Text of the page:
Terrestrial Nitrogen Cycle Jigsaw Puzzle

In this activity, students represented organisms in the nitrogen cycle and collaboratively formed a physical representation of the cycle.

Author: Christine Gehrig-Downie, Lecturer in Environmental Science, Policy, and Management
Course Number & Title: XESPM 15: Introduction to Environmental Science
Grant Type: Lecturer Teaching Fellows Program (LTF)

This work is licensed under CC BY-NC-SA 4.0

Nitrogen cycle
Activity Title Terrestrial Nitrogen Cycle Jigsaw Puzzle
Delivery Format In-person

High Impact Practices (HIPs) Categories

(Review definitions for each category(link is external))

  • Collaborative Assignments and Projects
Learning Objectives
  • Accurately label the various components and processes of the natural terrestrial nitrogen cycle
  • Identify and describe the inputs and outputs associated with each component of the nitrogen cycle
  • Demonstrate a clear understanding of how different elements within the nitrogen cycle interact and connect
Brief Summary of Activity
  1. Students receive prepared name stickers with one of seven organisms in the terrestrial nitrogen cycle in different colors. 

  2. Students research their role in the N-cycle, identify their input and output and stick it to the back of their hands with sticky notes.

  3. Students with the same roles meet, compare and discuss notes.

  4. Students with the same colors meet, introduce themselves and their roles in the N-cycle, and arrange themselves into a cycle connecting hands.

  5. Students pass a ball in their cycle multiple times while saying aloud inputs and outputs.

Innovative Teaching Reflection

For the past five years, I have been trying to find an activity that helps students better understand the terrestrial nitrogen cycle and remember its steps. The activity outlined here is the one where students demonstrated best learning retention (see Impact & Feedback). Moreover, the use of name stickers and tennis balls added fun to the activity.

Activity Length 20-30 min
Step-by-Step Instructions

Materials: multi-colored “Hello my name is…” stickers, sticky notes, markers, tennis balls.



  1. Prepares colorcoded “Hello, my name is…” stickers with the following names: Azotobacter, Clostridium, Nitrobacter, Nitrosomonas, Pseudomonas, Rhizobium, Plant, (Lightning) in as many colors as you are expecting home-groups. E.g. three different colors for 21 students. (Add ‘Lightning’ as an additional player if the student number doesn’t divide by 7.)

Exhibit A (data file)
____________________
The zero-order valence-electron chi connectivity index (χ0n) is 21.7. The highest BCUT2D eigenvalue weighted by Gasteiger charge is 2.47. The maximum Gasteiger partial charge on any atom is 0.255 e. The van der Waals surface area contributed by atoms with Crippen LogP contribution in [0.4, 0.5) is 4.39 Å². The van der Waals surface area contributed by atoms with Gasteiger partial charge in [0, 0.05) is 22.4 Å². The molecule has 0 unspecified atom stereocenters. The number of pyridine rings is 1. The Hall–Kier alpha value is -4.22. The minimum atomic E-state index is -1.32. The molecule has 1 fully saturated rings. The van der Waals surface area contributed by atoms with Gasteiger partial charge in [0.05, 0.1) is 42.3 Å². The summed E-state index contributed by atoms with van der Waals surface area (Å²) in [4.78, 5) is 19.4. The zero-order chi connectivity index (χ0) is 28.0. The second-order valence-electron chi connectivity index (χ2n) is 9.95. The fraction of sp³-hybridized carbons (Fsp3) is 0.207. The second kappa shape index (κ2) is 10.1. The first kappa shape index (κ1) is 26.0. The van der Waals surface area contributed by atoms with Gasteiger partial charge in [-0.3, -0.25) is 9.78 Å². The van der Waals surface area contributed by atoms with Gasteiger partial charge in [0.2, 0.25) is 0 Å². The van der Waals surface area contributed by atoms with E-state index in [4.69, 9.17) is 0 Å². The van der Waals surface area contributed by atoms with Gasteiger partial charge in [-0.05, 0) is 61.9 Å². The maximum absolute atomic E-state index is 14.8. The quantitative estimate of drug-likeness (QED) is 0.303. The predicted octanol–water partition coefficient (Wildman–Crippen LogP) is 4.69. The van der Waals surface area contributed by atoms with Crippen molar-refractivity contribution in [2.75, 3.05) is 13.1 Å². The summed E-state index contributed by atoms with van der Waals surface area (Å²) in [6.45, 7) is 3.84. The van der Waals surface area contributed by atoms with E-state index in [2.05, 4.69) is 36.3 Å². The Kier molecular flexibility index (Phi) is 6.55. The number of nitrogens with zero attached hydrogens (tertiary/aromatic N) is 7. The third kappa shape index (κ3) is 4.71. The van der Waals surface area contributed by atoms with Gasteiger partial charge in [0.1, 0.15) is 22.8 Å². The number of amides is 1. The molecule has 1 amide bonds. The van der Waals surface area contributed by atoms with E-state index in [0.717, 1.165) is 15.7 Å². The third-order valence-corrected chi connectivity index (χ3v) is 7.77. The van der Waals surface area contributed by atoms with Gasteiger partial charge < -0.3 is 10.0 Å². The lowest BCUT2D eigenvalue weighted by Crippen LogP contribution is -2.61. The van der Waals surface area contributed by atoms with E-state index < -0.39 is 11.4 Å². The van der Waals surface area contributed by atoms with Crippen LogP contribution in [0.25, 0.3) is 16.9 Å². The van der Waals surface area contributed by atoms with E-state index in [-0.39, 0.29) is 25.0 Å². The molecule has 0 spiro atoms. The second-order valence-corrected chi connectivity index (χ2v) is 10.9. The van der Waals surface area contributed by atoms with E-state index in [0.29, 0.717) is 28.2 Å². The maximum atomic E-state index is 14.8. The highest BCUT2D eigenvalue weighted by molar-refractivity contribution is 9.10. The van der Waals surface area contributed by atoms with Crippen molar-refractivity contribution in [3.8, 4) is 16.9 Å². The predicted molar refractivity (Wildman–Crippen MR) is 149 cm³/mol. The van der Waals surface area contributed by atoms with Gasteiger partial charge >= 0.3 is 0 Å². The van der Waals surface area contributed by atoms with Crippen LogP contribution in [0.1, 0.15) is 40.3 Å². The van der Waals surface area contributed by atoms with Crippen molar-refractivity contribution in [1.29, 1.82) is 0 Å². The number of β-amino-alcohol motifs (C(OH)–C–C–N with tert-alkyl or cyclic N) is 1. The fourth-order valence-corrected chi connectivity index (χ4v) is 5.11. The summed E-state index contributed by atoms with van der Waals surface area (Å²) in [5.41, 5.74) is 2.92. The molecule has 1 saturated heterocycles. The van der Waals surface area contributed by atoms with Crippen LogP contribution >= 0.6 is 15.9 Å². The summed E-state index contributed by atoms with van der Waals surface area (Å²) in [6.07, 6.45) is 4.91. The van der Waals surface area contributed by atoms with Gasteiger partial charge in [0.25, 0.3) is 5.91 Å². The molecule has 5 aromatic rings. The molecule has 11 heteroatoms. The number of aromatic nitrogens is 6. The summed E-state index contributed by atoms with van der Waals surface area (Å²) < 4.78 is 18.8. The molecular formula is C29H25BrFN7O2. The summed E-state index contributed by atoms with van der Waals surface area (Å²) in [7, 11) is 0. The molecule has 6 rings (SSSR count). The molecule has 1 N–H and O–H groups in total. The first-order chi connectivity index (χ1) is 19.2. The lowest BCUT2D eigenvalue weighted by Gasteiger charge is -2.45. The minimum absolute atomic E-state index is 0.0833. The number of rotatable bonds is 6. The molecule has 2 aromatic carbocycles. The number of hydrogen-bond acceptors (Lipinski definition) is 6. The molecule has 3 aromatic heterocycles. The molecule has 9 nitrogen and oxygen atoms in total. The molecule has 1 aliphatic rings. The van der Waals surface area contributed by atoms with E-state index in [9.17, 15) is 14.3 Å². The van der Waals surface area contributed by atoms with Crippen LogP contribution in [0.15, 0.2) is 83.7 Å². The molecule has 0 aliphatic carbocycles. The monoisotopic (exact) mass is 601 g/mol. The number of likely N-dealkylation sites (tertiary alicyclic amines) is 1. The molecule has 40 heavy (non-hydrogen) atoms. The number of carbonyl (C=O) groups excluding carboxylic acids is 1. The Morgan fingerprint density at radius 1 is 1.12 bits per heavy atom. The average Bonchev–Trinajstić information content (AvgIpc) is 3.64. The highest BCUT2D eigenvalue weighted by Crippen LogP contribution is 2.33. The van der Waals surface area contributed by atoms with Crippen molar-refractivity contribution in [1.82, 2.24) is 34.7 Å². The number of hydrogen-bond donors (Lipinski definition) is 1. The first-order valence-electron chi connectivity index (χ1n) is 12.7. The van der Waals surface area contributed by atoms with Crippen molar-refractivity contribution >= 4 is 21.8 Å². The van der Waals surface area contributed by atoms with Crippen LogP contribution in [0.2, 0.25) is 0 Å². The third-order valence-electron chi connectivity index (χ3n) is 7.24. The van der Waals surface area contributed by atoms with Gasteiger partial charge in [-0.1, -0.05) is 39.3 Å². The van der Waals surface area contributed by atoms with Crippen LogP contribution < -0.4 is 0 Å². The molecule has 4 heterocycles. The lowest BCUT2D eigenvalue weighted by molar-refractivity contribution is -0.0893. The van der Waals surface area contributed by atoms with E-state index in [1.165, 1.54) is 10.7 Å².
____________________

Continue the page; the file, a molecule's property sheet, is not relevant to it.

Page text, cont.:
2. Starts the activity by briefly reviewing important steps of the terrestrial nitrogen cycle: Nitrogen Fixation, Nitrification, Denitrification, Assimilation, Ammonification.
  3. Assign “players” by randomly handing out colored “Hello, my name is…” stickers.


  1. Identify their “job”. E.g., if the player’s name sticker reads Azotobacter their job would be Nitrogen Fixation.
  2. Spend ~3 minutes to research online what role they play in the nitrogen cycle and what conversion they are responsible for.
  3. Get together with students of the same “job” and compare notes.
  4. Write their intake on one sticky note and stick it on the back of their left hand.
  5. Write their output on the other sticky note and stick it on the back of their right hand.
  6. Find their coworkers (players with the same color but different name.)
  7. Introduce themselves by saying their name, job, intake, and output.
  8. Organize their hands to show a cycle with sub-cycles. This will be easier if students sit on the floor.
  9. Practice cycling nitrogen by passing a tennis ball and saying their intake and output out loud.
  10. Call the instructor and show how nitrogen cycles through all players.
Impact & Feedback

I collected student feedback at the end of the (New) activity and compared it to feedback from a different (Old) N-cycle activity with the prompt “Please rate the effectiveness of the N-cycle activity. Has it helped you get a better understanding?” The students that participated in the “New” activity had slightly better learning outcomes in the N-cycle related questions in our midterm compared with students who participated in the “Old” activity: mean 4.36 points vs. mean of 3.95 points.

Here's a quote from one of the students participating in the activity:

"The Nitrogen Cycle activity we practiced in class greatly helped my understanding of the concept and from speaking with classmates, I know it helped them as well. Considering this, I am not surprised to learn that our class scored better in the midterm exams!"